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This entry was posted on 14th February 2018 by Gary.
It has been proven by a number of studies that untreated hearing loss can have a detrimental effect on how we relate to our loved ones.
Hearing impairments can hamper the way in which we communicate, ultimately leading to feelings of frustration and isolation. A study conducted by HearingDirect.com, indicated 33% of those surveyed claimed worsening hearing loss was the cause of marital arguments within the home.
Lack of communication can lead to a decline in emotional and physical intimacy. According to HearingLoss.org, intimacy issues caused by hearing loss can be attributed to the complex way in which we communicate, when there are no coping strategies in place. Negativity, unrealistic expectations and dependency issues can also prove a strain.
The results of the study were startling - the rate of divorce for those with a mild hearing loss was similar to the current population norm, but for those with a severe hearing loss was four times greater.
It’s all too easy to overlook the slow decline in your hearing, to pretend that catching the occasional word and nodding in all the right places, is enough to get by. Before you know it, the activities you used to enjoy doing, like going to the movies or eating out, have become an ordeal rather than a pleasure.
Lack of social interaction is not good for anyone, but for those in a relationship, both parties will be affected. The sheer effort required to communicate with each other can leave your partner feeling lonely, frustrated, impatient and confused.
It is widely recognized that hearing loss can have a negative impact on our mental health, including:
Studies are now indicating that our social well-being and closest relationships are also at risk. According to research by the University of Nottingham in the UK, the results of which were published in the journal Trends in Hearing, hearing loss can affect the way we socially interact in every aspect of life. According to lead author, Vanessa Vas, Ph.D.: “Oftentimes, both parties became depressed and socially withdrawn”. She added: “…the whole process is draining for [spouses], as they often have to serve as another set of ears, answering the phone and translating conversations”.
If as a couple, you can accept the fact that you need to address the reality of hearing loss, then there is a great deal that can be done to help improve the way in which you communicate.
If you feel that your hearing loss is having a negative impact on your relationship with others, now is the time to do something about it. Visit your local audiologist who will conduct a thorough examination of your hearing, or take our online hearing test which can be done quickly and efficiently at home.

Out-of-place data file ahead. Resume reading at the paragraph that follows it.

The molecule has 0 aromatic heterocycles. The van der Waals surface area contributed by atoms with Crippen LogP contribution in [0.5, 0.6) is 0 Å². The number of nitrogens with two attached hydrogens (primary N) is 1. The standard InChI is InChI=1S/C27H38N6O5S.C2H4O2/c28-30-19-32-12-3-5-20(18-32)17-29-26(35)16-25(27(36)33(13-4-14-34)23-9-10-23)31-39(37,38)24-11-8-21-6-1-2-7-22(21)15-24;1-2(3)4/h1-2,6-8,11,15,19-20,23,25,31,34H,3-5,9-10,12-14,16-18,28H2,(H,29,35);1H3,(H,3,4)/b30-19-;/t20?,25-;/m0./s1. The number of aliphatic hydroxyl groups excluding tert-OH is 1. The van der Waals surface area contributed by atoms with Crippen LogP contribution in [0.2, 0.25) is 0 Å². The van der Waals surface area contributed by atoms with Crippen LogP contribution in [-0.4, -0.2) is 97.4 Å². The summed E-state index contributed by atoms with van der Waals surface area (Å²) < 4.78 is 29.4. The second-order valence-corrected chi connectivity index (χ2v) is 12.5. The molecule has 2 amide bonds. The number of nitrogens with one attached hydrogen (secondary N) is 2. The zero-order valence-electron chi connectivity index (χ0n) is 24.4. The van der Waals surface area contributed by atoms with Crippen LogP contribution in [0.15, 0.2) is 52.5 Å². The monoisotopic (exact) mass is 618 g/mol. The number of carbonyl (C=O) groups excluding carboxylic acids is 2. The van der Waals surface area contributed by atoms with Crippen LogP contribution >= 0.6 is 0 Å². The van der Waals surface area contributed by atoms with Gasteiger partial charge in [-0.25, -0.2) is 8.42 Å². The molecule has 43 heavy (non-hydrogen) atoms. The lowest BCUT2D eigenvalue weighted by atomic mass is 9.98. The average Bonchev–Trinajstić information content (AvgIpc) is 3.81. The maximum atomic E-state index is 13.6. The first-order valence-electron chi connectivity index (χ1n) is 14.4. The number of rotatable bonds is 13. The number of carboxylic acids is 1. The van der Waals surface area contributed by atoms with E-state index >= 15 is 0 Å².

We have entered into an era where new hearing technology is promising to transform the way in which we communicate.
There’s a whole host of hearing aids to choose from, that come in many different shapes and sizes. If you want your device to be invisible when worn, water resistant or capable of wirelessly connecting to your Smartphone, all is possible.
A hearing aid won’t cure your hearing, but it will help you to communicate effectively.
Counselling can be a positive step forward in managing your hearing loss and keeping your relationship on track. Physical and emotional communication is important to all relationships. Showing empathy, respect, and understanding to your loved one will help maintain a healthy balance. It’s just sometimes we need help to get there.
Armed with the right hearing solution, it’s time to stop and consider how you want to move forward both in your life and in your relationship with others. Don’t close the door on new experiences. A trip to the movies, a bustling restaurant or your favorite band in concert can make an excellent ‘date night’ for you and your partner. Besides, it’s good to step outside of your comfort zone from time to time. There’s a whole world out there waiting to be discovered. Don’t let your hearing be a barrier.
The spoken word is not the only way in which we can communicate. Our bodies are programmed to read all those subliminal messages that never reach our lips.
Feelings of isolation can lead to complete withdrawal, which can subconsciously send out a signal of rejection to those we care about most. Holding hands or linking arms can provide an instant connection that should not be under-estimated.
We are all tactile creatures after all and a hug can go a long way.
This entry was posted in Hearing Information, Hearing Loss, Opinion and tagged Hearing loss, USA on 14th February 2018 by Gary.
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